Magazine Online    The Authority On African-American Conventions, Incentives, & Leisure Travel
Issue: January/February 2011
Stop Leaving Money On The Table
By: Michael Bennett

“In business you don’t get what you deserve, you get what you negotiate” ⎯ Chester L. Karrass. This quote serves as a stern reminder that despite all the best of intentions, the supplier/meeting planner negotiation is often difficult despite a shared desire for a successful outcome.  There is nothing worse than arriving at the bargaining table willing to meet an adversary halfway, only to find your counterpart already standing on the dividing line wanting to push you further away from center, because you lack the tools and information necessary to conduct a skillful negotiation. It’s a lot like playing poker where your opponent knows your hand. They keep upping the ante and you keep playing despite a weak hand.

Are you getting the best deal? It’s probably safe to assume most of you have left money on the table. This is not meant as a slight, it’s just a fact of life.  Business dynamics change rapidly. What was in vogue as a negotiation tactic one minute is gone the next. In football, good teams usually take away your best offensive options forcing you to change tactics. Is there a way to combat these ever-changing dynamics? Before we answer that question, we reached out to a couple of meeting planners and those who have negotiated on behalf of an organization to get their input on the challenges faced by today’s meeting planners.

In response to a question on negotiating with a particular hotel Suzette Eaddy, CMP, director of Conferences for the National Minority Supplier Development Council had this to say, “In 2009, when the economy had taken a downward turn, negotiating contracts was easy…I suspect that the hotels are going to try to make up for the revenue they lost in 2008 and 2009.”  One theme that surfaced continually is the question of timeliness. This from Roy Jay, national chair for the National Alliance of African American Chambers, “timeliness of some hotels is questionable…waiting a week or two for a response is too long.”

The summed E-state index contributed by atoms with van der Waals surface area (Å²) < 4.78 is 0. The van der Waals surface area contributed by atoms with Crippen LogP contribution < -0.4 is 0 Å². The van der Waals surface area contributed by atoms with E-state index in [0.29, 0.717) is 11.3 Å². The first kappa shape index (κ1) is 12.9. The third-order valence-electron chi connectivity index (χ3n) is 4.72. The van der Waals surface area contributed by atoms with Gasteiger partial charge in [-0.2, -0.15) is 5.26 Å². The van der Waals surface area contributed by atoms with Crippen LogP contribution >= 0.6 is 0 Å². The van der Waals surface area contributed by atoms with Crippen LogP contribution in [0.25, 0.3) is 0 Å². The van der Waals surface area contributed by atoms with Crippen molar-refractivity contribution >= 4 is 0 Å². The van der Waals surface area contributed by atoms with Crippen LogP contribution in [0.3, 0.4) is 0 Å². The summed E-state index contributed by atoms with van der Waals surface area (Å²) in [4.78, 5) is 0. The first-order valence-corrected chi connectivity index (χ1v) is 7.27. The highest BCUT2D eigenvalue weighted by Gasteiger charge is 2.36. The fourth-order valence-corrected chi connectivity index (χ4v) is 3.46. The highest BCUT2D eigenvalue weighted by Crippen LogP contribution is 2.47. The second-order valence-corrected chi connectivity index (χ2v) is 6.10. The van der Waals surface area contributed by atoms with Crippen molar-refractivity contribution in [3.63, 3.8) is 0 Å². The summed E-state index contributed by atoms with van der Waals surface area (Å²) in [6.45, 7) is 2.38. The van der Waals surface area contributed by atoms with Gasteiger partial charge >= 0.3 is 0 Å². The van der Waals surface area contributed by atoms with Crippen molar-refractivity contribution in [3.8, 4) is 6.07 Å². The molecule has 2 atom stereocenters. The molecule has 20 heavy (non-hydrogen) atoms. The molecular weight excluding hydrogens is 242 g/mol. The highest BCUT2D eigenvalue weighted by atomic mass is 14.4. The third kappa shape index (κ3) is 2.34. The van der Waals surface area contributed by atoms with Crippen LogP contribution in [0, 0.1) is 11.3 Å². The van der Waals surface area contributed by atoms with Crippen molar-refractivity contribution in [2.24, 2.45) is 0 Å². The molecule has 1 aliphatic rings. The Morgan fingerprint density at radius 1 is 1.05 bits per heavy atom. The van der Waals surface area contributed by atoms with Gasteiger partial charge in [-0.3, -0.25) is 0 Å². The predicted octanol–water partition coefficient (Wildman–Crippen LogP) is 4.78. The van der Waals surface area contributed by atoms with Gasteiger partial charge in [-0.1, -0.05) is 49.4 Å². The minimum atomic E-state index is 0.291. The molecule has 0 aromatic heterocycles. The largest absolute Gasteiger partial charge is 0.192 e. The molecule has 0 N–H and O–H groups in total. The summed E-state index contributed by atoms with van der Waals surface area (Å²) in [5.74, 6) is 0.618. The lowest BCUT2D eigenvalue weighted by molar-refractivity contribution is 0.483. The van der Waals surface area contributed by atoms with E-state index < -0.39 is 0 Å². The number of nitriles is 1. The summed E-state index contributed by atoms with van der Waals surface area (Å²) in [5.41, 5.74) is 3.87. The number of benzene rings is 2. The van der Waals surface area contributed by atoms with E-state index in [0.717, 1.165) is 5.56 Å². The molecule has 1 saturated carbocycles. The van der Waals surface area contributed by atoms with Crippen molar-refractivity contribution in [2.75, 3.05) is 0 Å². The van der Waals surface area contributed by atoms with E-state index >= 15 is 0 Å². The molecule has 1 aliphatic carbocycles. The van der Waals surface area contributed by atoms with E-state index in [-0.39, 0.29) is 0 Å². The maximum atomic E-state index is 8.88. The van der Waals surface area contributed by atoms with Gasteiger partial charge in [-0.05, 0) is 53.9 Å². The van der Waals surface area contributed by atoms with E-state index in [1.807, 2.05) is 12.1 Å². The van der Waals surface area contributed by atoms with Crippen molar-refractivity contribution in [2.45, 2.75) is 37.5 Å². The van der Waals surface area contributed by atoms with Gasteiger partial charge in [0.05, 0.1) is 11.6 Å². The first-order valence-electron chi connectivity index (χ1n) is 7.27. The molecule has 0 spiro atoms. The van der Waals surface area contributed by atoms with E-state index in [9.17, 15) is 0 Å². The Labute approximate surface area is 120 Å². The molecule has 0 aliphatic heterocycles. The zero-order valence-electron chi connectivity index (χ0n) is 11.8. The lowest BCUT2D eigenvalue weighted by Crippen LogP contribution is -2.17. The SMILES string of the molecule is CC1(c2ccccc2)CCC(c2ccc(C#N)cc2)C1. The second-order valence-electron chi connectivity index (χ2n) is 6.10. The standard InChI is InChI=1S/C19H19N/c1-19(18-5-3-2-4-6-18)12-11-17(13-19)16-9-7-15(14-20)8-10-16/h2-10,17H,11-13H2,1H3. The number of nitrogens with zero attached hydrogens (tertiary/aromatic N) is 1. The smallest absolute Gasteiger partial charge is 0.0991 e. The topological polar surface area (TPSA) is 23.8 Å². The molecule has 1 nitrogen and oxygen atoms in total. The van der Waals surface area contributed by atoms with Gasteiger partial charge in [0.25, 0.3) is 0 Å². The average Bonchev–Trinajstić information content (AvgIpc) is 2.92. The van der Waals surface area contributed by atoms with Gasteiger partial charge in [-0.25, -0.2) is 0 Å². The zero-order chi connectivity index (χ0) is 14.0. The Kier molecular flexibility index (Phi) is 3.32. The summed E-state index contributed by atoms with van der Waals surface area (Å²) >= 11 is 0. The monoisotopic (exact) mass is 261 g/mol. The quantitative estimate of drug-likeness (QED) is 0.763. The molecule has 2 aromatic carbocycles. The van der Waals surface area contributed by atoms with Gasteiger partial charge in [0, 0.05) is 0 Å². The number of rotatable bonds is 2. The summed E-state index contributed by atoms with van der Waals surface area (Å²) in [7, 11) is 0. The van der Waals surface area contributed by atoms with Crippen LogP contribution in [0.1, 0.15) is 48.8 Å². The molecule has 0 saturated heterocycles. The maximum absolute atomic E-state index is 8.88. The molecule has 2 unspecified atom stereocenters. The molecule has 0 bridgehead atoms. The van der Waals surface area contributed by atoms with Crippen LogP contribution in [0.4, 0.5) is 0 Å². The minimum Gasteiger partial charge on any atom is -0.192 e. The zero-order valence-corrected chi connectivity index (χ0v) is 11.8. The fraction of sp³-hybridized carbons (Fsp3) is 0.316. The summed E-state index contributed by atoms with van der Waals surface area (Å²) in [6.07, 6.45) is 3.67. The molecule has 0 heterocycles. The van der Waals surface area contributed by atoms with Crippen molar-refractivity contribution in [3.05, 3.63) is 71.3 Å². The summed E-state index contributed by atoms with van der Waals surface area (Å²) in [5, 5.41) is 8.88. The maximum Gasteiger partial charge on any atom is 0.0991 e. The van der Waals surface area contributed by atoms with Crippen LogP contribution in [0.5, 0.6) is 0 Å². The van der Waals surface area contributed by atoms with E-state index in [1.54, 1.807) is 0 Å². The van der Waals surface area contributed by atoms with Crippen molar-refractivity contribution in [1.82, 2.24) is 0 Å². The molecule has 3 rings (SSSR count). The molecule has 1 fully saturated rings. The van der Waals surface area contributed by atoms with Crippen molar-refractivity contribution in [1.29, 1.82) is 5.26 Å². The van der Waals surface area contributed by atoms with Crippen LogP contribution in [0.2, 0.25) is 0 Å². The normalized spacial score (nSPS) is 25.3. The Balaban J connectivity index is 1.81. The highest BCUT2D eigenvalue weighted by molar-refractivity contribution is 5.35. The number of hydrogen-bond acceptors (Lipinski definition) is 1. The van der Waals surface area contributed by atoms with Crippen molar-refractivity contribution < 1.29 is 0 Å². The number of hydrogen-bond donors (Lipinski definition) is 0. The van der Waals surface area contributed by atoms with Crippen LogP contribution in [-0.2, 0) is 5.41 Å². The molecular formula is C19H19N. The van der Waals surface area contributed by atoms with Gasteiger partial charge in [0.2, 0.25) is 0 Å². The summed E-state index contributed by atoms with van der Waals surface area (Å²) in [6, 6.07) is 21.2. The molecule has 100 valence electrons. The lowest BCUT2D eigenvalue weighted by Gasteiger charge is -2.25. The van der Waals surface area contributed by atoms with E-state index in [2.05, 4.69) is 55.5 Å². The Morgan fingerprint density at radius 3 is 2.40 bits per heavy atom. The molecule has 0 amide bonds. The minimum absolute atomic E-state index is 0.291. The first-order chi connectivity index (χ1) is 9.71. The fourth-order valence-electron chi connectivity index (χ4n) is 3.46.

Eaddy says, “It never ceases to amaze me the number of hotels and/or venues that don’t respond to queries in a timely manner. One would think that they have all of the business that they want…” When we asked what is your favorite and least favorite part of the site selection process, pretty much no one had a favorite part. One of the two most common responses was being taken to locations that never meet my organization’s criteria. The other had to do with contracts. “I don’t like reviewing contracts — all of that extraneous language,” says Eaddy. “You have to be very careful. One word can change the meaning of everything. It’s very easy to make a mistake that you have to pay for later.“

LaVette Henderson of the National Dental Association says, “it’s getting harder to negotiate with tier one cities on hotel rates. Although the hotels have been flexible on other areas to try to accommodate the rates that doesn’t always work for my group.” Knowing the disdain most meeting planners have for the site selection process and contract negotiations, we asked if any of them would ever consider using a third party to assist if it would eliminate stress and cost them absolutely nothing. From Jay, “I may consider a third party, but only if they are in lock step with our desires. It’s no longer rates, dates and space. Properties must demonstrate they want part of the $42 billion African-American travel and tourism industry by showing their local, regional and national track record.”